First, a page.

In the saddle: Good-deed doer
September 18, 2012
BASALT – Take any kind of recreational user of public lands – hiker, mountain biker, dirt biker, off-roaders – and you’re bound to get some jerks.
Some drivers of motorized, wheeled vehicles feel the landscape is at their disposal, and they go anywhere and everywhere they please.
Some mountain bikers cut trails where they want with little forethought into whether they are built for the long haul. And the most irritating cyclists of all insist on widening the beloved single-track trails by riding off the established route.
Hikers aren’t free of sins. There are plenty of examples of braided trails, multiple routes across streams and cuts of switchbacks in wilderness, where other users are prohibited.
It’s just a fraction of people in each user group who cause the problems. Unfortunately, the problems are usually severe enough to make us take note and build some prejudice against the offenders.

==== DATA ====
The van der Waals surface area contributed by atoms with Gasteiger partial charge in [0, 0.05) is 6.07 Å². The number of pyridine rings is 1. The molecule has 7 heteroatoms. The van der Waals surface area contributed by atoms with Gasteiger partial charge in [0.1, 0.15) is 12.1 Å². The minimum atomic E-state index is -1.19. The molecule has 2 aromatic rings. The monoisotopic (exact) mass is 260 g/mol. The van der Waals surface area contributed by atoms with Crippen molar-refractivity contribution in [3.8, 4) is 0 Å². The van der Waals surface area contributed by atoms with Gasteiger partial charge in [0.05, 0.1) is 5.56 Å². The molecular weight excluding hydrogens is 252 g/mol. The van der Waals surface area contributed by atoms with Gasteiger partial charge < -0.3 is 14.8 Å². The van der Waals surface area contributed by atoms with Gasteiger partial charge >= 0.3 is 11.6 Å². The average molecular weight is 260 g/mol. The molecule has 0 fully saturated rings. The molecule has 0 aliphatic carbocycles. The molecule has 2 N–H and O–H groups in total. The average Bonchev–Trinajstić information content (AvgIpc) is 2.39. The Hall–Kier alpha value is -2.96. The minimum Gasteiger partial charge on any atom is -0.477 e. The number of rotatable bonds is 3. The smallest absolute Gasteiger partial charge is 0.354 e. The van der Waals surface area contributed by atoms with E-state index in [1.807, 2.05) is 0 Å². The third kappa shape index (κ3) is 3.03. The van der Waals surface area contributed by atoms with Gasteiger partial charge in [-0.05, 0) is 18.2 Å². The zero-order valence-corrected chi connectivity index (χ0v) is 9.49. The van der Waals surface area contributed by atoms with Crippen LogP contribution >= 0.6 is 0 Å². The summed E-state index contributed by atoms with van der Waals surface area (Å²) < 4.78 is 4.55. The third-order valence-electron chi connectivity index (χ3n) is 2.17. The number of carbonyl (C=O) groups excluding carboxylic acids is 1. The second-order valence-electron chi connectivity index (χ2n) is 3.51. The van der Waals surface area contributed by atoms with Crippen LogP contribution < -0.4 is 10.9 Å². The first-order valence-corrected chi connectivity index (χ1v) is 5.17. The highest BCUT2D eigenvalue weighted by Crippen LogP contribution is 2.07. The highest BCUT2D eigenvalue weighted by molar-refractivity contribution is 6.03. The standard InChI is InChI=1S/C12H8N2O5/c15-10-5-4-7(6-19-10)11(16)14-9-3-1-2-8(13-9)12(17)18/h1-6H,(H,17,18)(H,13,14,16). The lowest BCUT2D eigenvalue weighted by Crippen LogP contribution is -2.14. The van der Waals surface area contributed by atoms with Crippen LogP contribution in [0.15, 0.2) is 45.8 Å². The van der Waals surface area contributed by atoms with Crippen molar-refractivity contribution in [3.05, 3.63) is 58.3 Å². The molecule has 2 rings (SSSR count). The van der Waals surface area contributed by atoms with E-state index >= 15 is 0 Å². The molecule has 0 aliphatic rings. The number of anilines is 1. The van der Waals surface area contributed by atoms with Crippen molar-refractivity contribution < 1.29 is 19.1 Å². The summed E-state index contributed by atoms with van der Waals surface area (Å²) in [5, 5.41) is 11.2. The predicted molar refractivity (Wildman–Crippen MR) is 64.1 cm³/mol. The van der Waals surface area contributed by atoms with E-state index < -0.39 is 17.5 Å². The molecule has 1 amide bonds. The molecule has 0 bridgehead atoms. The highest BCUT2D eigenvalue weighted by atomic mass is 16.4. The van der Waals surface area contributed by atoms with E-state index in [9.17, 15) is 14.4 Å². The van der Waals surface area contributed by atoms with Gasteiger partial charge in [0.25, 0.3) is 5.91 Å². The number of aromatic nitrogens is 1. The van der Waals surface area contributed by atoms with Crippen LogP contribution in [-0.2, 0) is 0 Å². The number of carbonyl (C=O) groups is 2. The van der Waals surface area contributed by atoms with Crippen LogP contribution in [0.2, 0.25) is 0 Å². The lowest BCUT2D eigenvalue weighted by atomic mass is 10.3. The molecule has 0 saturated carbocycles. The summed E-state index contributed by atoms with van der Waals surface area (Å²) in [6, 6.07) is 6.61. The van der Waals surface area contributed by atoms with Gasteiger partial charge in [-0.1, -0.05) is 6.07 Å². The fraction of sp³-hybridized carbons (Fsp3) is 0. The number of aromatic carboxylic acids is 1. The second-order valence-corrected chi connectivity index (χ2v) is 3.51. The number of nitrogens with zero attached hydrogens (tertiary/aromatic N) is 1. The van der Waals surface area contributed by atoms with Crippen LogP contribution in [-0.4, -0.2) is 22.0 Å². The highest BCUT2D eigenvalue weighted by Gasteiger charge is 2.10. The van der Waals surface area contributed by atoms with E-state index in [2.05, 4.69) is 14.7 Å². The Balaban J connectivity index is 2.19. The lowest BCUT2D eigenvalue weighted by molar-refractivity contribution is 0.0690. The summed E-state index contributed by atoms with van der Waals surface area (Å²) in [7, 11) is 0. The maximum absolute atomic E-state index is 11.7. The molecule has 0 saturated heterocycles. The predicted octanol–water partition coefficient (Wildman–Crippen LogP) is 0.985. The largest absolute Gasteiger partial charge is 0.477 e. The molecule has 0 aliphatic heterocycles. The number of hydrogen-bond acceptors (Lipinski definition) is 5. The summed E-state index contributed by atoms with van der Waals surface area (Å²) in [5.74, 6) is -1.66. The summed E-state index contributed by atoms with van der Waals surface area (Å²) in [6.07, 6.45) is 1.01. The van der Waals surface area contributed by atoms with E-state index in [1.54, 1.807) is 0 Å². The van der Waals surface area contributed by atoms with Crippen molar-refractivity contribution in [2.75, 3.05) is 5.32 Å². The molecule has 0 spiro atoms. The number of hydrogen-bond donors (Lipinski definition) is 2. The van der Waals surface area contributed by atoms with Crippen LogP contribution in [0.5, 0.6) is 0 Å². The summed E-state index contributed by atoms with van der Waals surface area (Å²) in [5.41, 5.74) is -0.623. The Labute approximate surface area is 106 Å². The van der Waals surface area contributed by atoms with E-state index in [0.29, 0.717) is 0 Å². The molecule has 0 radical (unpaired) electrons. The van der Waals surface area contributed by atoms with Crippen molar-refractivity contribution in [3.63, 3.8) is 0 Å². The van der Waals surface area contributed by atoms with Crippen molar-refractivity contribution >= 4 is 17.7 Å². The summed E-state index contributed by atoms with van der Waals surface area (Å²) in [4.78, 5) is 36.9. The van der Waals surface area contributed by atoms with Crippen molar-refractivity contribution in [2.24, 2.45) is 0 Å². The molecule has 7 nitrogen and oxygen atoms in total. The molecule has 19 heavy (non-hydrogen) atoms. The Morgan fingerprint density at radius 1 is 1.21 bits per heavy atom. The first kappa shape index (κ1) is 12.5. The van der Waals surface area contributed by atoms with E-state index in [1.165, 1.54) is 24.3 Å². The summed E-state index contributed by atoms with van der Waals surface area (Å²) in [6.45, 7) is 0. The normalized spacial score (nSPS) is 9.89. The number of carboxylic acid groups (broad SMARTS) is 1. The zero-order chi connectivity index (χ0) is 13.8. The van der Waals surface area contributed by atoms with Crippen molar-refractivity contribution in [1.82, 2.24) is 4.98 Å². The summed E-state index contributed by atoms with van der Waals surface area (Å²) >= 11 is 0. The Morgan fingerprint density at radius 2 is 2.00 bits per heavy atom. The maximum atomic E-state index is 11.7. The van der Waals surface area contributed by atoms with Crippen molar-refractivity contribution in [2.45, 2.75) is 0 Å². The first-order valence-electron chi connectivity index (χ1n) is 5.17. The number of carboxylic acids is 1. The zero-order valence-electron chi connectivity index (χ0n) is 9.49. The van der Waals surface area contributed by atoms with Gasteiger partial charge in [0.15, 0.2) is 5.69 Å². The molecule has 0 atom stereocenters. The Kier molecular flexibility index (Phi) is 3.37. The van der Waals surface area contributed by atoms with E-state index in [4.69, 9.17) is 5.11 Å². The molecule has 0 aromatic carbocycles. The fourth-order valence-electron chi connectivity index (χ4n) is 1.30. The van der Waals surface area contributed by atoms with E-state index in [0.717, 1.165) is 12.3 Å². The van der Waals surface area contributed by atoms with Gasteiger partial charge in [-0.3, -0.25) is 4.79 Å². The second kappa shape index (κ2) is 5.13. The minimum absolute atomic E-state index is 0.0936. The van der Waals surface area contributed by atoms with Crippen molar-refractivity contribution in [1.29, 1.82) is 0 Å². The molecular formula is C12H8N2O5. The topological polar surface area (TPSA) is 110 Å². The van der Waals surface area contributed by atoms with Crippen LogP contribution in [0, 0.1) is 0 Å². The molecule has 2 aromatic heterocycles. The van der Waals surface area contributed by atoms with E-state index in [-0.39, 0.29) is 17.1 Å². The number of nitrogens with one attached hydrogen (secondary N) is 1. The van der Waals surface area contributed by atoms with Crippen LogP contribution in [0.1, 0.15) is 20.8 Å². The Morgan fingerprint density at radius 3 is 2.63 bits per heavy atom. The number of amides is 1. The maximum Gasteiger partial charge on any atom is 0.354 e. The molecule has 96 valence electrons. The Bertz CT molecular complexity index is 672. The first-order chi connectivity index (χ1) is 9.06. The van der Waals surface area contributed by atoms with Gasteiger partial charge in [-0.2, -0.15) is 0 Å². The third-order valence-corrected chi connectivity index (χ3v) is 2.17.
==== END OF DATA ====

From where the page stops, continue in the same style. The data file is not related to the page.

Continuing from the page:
That made the actions of an acquaintance of mine all the more commendable. I was riding my bike on the Mill Creek Trail on Basalt Mountain the other weekend. When I first hit the sweet, downhill singletrack, I noticed that a deadfall tree that had been there less than a week before was gone. I screamed through the woods and approached a meadow when I caught sight of a cyclist off his bike up ahead. I couldn’t immediately look because the rocky trail required focus. As I approached, I saw the biker was walking, and at first, I thought maybe he flipped over his handlebars in an “endo” accident and was getting back on his mount. A second later, I realized he had a sweet little scythe/handsaw and was thrashing a proliferation of thistles in full bloom with purple flowers in the meadow.
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I recognized the guy, Whitey, and stopped to talk. Turns out, he’s been doing a significant amount of maintenance on and around legal, inventoried trails in the Basalt Mountain/Cattle Creek area this summer. Forest Service crews haven’t been able to get at all the deadfall or hand treat the infestations of noxious weeks like thistles. So instead of just bitching about it, Whitey was out there helping out on his own. He wasn’t looking for a pat on the back. He was just selflessly doing the right thing.
It inspired me to try to be more of a giver and less of a taker.